In other cancers, however, a smaller percentage of patients benefit. “As a general rule of thumb, the response to single-agent is in the 20% range,” Vikis said, although that figure typically goes up when the checkpoint inhibitors are used in combination with another therapy. Despite the hype, Bashe finds that patient groups generally understand this reality. While hopeful new treatments will sustain their lives, they are aware PD-1/PD-L1 inhibitors “are not blanket drugs.”

Efforts are underway to better determine whether a checkpoint inhibitor will be effective for individual patients. There are a few leads, of which PD-L1 status is the most prominent. “Generally patients with higher PD-L1 levels do benefit more from a checkpoint inhibitor therapy,” Vikis said. But it’s far from perfect indicator: patients who do not express PD-L1 sometimes benefit, too.

Initially, Merck stratified lung cancer patients, focusing on those with high levels of PD-L1 expression. But subsequent combination trials of lung cancer patients, including Keynote-189 (presented at AACR 2018) and Keynote-407 (presented at ASCO 2018), showed survival benefits independent of PD-L1 status, leading to an approval in NSCLC untethered from the biomarker.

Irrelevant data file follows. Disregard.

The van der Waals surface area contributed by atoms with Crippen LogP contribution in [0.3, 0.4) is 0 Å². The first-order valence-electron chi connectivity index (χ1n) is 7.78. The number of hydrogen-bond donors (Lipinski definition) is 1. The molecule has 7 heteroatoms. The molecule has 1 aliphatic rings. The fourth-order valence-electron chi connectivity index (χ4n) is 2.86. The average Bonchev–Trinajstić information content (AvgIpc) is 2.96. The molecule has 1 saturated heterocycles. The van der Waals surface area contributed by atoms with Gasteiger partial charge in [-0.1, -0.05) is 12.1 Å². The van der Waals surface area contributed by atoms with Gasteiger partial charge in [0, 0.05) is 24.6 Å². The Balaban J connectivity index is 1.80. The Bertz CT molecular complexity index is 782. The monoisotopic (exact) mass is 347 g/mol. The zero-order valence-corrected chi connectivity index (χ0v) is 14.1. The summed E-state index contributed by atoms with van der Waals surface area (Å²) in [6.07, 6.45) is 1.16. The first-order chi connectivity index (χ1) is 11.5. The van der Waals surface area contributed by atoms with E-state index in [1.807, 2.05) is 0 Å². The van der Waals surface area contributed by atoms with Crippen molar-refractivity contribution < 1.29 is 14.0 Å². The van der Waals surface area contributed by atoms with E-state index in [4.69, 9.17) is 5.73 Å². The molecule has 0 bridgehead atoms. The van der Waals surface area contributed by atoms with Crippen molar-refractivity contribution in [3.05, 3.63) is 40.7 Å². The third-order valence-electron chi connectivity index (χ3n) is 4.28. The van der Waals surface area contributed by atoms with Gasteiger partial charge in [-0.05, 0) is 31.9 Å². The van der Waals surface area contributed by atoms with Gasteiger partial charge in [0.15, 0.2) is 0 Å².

Recently, there’s been talk of a new biomarker: tumor mutational burden (TMB), which represents the total number of mutations carried by tumor cells. While it doesn’t appear in any pharmaceutical company’s label at the moment, BMS filed Opdivo plus Yervoy as a first-line treatment for lung cancer patients with high TMB, with a decision date of February 2019. “We’ll have to see what the FDA thinks,” Vikis said, noting that there could be problems with standardization. “The potential for other manufacturers to use a different test with a different cut-off is possible.”

When asked about PD-L1 expression and TMB, Weber was dismissive. A good biomarker has a sensitivity and a specificity in the 90+ percent range, he argued. Neither come close: “They aren’t good enough.” A number of studies are being conducted with the goal of identifying better biomarkers, and he remains cautiously optimistic. “It’s going to be a couple of years, but the samples are out there. We’ll see how this plays out.”

What comes next

“My perception is that we’ve laid a foundation,” Merck’s Ebbinghaus said, adding that he expects that more late-stage studies showing overall survival benefits will be published over the next few years as combination studies bear fruit.